What Does it Take to Live the Pledge?

What Does it Take to Live the Pledge?

Do you remember back in grade school when we started our day with the Pledge of Allegiance? With right hand over heart, we recited this pledge every day while admiring our Flag. I remember feeling very proud but not sure I truly understood what I was actually pledging OR, that someday it might take something more than words to fulfill the pledge–it might require action.

My son said the same pledge when he was in school and my nieces still say it today.

I pledge allegiance to the Flag of the United States of America and to the Republic for which it stands, one Nation under God, Indivisible, with Liberty and Justice for All.

So, what did that actually mean? And, more importantly, did we really mean it?

Pledge: to promise solemnly.¹

Allegiance: devotion or loyalty to a person, group or cause.²

Republic: a state in which the supreme power rests in the body of citizens entitled to vote and is exercised by representatives chosen directly or indirectly by them.³ 

Indivisible: not divisible; not separable into parts; incapable of being divided.⁴

Liberty: freedom from arbitrary or despotic control. Power of Choice.⁵  

Justice: the administration of law, especially the establishment or determination of rights according to the rules of law or equity.⁶ 

All: Everybody, Everything.⁷

Most of us have probably rarely considered the possibility of losing the liberties we’ve been so fortunate to have in the United States of America.  

If we truly pledge this allegiance (promise to be loyal to the cause), we need to be highly aware of decisions and events happening in our own country and around the world so as to prevent the slow encroachment and violation of our human rights and liberties.

We can begin by knowing our 30 Universal Human Rights and make sure others know them as well.

Freedom is not free. It comes with responsibility.  The Universal Declaration of Human Rights Article 21, Section 3 states: The will of the people shall be the basis of the authority of government. Our responsibility does not end with a vote. Another action you can take is to continuously use your voice effectively with your Congress people.

Know Your 30 Human Rights. Live the Pledge. The power is in you!

Post By:  Ellen Firestone

Where Does Peace Begin?

Where Does Peace Begin?

Each year the International Day of Peace is observed around the world on September 21st. The United Nations’ General Assembly declared this as a day devoted to strengthening the ideals of peace, through observing 24 hours of non-violence and cease-fire.

Is peace simply the absence of war and violence? Or, do each of us contribute to peace every day of our lives?
On Saturday, September 19th, I made a trip to the Lehigh Valley, Pennsylvania to visit my family. I decided to stop at the local mall prior to arriving at my parent’s house. It was a beautiful Saturday with lots of people enjoying a day of shopping with family and friends which suddenly crashed to fear and chaos.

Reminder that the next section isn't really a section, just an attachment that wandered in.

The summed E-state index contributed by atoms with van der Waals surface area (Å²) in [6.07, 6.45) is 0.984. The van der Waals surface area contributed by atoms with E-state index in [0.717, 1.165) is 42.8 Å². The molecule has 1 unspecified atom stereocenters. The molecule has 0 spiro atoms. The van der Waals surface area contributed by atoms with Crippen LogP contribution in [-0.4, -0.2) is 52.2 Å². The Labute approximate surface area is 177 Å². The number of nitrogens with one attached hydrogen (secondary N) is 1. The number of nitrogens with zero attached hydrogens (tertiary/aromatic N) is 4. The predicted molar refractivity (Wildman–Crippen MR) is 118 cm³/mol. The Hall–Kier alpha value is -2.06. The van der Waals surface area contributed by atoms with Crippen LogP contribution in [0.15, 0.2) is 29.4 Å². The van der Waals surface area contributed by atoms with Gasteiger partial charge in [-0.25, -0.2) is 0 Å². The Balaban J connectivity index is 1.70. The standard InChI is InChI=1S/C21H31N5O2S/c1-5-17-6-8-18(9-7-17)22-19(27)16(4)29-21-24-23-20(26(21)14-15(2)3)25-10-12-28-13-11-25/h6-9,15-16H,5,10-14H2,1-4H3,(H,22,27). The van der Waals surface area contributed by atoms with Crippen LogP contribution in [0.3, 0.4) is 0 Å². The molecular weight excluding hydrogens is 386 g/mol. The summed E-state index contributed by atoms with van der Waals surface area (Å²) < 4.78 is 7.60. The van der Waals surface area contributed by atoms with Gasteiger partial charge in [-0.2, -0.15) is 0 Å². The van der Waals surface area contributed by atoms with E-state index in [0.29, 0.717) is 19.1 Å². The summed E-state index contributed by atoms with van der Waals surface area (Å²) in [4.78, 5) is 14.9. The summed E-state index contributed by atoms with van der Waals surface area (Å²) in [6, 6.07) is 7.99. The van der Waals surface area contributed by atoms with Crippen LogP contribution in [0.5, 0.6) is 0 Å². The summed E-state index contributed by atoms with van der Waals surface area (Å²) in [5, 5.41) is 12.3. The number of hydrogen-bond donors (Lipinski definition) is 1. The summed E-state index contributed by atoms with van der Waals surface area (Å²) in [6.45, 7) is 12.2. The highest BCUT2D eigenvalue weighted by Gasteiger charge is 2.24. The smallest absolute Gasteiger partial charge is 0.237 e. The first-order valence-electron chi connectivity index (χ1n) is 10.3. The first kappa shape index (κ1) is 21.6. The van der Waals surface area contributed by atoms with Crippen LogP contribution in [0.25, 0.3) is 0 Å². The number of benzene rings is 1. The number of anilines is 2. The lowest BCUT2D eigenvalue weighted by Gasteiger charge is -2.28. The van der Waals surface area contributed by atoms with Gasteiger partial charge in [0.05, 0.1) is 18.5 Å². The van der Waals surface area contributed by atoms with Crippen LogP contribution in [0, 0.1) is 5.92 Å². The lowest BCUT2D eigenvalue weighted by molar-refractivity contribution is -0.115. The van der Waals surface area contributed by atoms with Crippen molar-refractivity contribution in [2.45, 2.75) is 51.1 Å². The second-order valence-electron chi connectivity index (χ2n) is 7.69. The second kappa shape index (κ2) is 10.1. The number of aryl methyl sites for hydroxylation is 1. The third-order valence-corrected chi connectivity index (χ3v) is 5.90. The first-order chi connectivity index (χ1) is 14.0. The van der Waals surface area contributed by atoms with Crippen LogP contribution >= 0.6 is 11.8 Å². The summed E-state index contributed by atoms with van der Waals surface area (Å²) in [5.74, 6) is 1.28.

I was inside Macy’s looking at some clothing when I heard what sounded like a stampede and kids screaming. I looked up and saw a bunch of high school kids running so thought they were messing around. Then more and more people were running and someone yelled “Get out, get out someone has a gun.” My first thought was is this for real? Obviously, there was no time for analysis and I just ran to the nearest exit (with the suit jacket still on that I was trying), hopped in my car and quickly drove away. As I was leaving the parking lot, I saw a few police cars entering and then realized this is for real.

Thankfully the news report the next day was that no one was physically harmed—4 rounds shot inside the mall, but no one hurt. However, there were photos of children crying and stories of people hiding until police came to escort them out. Some of the emotional harm was traumatic. The terror and chaos created at that place and time was definitely not a contribution to peace.

We may not be on the top governmental lines to stop wars but we can certainly be responsible for our own inner peace and peace in our communities.

Where does peace begin? It starts with the thoughts we think and words we speak and actions each of us takes. True peace does not come in a pill or a bottle.

Serenity is defined as the state of being calm, peaceful or untroubled. We can work on that each moment for ourselves and our families and contribute to peace in the larger world. We either cause peace or we cause something else.

The short answer is, Peace begins with you and me.

“It isn’t enough to talk about peace. One must believe in it. And it isn’t enough to believe in it. One must work at it.” – Eleanor Roosevelt

Post By:  Ellen Firestone